Solar T62T-32

Solar T62T-32 'Titan'

Gas Turbine Engine

February 2002

I got this engine from Michel Kooy AKA Pyromaniac in exchange for a Nimbus engine. In fact, I traded the Nimbus for the T62 and another GTP30-67.

The T62T-32 is the prime mover in the Solar Ground Power Generator (GPU) type EMU-30/E which is rated at 60kW 400Hz. The generator is enclosed in a large (well, large in terms of my mechanical handling equipment) soundproofed aluminium enclosure, the overall weight of which is a colossal 430kg....which is a bit of a bummer, since the reason for trading the Nimbus in the first place was that I was too heavy for me to move very easily (all of 300kg)

Preparing for the first run

The image above shows the EMU-30/E ready for its first run. On the bench beside the GPU is the fluorescent orange control box and the laptop logging the 'flight data' from the Picologger. The manufacturer's original electronic controller was burnt out on this unit, so I designed and built this replacement. Behind the control unit are the two decade resistance boxes with which I attempted to tune the Proportional/ Integral speed controller built into the control box. The control box connects to the original GPU instruments and the T62 engine harness through an umbilical and a relay box.

Having succesfully tested the engine and (slightly less succesfully) the control box, the engine is pulled from the enclosure. There are a lot of other interesting an useful parts in the enclosure. Some interesting aspects of the enclosure are the intake silencer/particle separator and the exhaust muffler.

The yellow part of the engine is the 60kW 400Hz alternator (or generator). As you can see by the way the engine is hanging, the alternator is heavy (about 50kg).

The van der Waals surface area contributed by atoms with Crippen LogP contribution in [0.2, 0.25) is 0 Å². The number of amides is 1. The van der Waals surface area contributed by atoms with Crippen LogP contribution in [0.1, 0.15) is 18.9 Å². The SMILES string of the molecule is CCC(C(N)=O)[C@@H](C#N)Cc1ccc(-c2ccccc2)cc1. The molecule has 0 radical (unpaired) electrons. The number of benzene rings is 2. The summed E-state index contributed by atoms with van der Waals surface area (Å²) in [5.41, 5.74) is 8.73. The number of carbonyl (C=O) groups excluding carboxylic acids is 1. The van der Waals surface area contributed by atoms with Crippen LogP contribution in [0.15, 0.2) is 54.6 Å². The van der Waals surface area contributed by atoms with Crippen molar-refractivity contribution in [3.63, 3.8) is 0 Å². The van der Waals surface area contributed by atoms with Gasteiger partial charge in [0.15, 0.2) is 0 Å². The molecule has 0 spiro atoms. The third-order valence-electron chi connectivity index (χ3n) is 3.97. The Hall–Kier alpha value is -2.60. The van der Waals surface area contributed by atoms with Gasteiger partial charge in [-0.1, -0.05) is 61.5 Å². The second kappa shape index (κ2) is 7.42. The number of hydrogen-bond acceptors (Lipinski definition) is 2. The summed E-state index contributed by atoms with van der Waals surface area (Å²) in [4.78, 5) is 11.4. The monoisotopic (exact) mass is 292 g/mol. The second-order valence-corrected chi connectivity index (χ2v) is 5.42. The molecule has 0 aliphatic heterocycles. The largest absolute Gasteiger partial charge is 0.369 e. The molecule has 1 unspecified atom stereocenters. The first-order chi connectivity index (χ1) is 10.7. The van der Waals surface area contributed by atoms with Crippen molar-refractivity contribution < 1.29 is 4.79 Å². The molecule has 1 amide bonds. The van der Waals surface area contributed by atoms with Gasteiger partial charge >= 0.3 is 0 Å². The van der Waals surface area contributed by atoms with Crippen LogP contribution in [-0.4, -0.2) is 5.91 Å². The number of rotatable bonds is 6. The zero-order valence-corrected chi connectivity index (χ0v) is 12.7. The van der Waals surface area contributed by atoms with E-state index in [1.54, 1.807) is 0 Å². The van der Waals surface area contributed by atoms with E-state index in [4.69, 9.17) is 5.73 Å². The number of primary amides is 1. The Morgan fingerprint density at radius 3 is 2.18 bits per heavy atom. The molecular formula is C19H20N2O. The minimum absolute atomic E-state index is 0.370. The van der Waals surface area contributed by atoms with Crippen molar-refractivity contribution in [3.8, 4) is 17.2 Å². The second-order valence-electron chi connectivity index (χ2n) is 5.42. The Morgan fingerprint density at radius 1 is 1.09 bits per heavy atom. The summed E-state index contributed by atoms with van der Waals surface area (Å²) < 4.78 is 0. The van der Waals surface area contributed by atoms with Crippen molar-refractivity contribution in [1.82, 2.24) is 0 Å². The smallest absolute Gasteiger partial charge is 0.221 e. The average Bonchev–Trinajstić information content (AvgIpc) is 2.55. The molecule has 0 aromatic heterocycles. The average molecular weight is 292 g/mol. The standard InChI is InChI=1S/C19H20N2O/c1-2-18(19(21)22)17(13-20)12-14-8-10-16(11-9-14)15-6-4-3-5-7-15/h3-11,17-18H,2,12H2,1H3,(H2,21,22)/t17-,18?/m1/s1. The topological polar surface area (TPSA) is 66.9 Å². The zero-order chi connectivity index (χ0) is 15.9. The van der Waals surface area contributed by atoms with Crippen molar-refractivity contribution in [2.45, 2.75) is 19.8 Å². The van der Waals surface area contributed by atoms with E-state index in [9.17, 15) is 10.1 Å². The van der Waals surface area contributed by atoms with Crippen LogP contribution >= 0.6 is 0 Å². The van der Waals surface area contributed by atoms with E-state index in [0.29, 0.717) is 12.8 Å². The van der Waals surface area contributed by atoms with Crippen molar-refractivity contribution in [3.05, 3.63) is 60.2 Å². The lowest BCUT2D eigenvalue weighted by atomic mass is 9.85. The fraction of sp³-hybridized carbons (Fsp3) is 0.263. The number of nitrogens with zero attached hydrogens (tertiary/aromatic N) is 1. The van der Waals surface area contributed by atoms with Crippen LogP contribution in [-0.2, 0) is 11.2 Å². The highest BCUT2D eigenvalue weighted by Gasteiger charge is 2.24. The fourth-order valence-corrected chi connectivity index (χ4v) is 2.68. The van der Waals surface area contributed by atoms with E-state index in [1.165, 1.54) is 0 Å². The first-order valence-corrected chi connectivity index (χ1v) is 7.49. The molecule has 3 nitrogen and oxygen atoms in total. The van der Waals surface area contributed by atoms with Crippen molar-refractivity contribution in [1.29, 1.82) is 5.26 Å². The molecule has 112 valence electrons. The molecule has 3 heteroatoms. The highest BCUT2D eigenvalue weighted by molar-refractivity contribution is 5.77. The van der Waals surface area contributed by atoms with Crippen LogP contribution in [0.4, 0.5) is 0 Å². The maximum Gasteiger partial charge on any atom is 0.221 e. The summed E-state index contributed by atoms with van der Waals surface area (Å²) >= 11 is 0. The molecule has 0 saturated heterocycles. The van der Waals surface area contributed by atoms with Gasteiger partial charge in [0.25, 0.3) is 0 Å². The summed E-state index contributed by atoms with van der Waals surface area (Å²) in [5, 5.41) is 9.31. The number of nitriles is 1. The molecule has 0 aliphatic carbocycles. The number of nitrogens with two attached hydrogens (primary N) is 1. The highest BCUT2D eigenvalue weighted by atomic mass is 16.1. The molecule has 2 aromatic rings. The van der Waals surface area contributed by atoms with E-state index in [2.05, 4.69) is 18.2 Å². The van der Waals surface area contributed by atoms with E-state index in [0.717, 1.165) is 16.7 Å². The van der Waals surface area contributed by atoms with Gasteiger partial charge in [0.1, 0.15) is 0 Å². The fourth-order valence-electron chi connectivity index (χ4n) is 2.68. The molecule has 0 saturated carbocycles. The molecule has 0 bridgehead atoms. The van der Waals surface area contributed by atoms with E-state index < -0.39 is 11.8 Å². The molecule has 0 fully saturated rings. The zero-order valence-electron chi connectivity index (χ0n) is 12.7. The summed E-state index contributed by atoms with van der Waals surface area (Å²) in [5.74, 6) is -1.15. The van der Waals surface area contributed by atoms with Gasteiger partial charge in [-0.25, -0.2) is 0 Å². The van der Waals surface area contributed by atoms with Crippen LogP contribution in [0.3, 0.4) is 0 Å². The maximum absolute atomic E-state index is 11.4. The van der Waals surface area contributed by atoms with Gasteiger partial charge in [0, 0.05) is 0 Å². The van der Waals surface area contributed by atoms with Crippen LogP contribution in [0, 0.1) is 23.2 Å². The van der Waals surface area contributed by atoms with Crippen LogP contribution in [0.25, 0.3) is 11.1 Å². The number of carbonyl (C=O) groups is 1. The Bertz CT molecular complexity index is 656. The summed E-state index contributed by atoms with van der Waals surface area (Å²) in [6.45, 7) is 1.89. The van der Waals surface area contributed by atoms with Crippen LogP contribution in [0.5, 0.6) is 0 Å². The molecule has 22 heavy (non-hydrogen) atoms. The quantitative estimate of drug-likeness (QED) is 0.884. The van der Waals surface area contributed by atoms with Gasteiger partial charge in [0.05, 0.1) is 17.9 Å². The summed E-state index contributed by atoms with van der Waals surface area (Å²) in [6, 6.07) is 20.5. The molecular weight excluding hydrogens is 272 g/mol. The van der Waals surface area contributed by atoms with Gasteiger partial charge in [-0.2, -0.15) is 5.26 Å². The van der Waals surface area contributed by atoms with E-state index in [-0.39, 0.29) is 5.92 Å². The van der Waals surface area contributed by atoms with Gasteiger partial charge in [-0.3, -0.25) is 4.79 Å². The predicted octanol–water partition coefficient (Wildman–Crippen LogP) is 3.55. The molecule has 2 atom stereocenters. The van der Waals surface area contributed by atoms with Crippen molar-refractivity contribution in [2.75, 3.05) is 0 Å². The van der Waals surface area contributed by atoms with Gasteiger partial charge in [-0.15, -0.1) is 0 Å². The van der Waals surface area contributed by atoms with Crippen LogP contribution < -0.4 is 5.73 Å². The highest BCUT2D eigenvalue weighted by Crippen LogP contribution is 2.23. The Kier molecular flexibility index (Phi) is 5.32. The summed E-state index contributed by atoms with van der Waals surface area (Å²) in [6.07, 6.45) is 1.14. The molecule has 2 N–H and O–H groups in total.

Some views of the engine, with the generator removed. The gearbox is the biggest and heaviest part of the engine, the turbine itself is very compact and relatively light at 64kg.

I've cleaned the engine as well as I can without actually completely stripping it down. Does anyone know of a perfect way to clean aluminium castings ?

Here is a cutaway (58kb) of the engine. This is very similar to the GTP30-67 is its design, with the turbine and compressor back to back on a cantilever shaft protruding from the gearbox. The bearings for the turbine are therfore remote from the hot gas, and are cooled and lubricated by oil mist circulated up the hollow rotor shaft.

I think the time has come maybe to stop playing with the engines and put this one to work....I wonder ?

At around 100shp rating, it is tempting to consider a wheeled vehicle application for this engine. Mating single shaft turbines to wheeled vehicles is tricky. The turbine is best at constant speed, and near 100%N at that. The efficiency and output power drops off drastically at shaft speeds below the rated design speed.

Engaging a clutch manually, while attempting to keep the turbine speed constant would be fun - for a while. Maybe a bit ugly, but a belt drive constantly variable transmission (CVT) and a properly designed centrifugal clutch would be an interesting combination with this engine. After all, snowmobiles use this technology, and they are not ugly, or slow ! The engine would have to be electronically controlled still, to prevent too much droop in the shaft speed, and also to protect against turbine overtemperature.

Thanks yet again to Ian the initial information on this engine, his web site has more interesting stuff on this and many other gas turbine engines.

I found the manual for this engine at Aerotecdata, they carry a large range of manuals for engines and airframes.

Back to turbine project page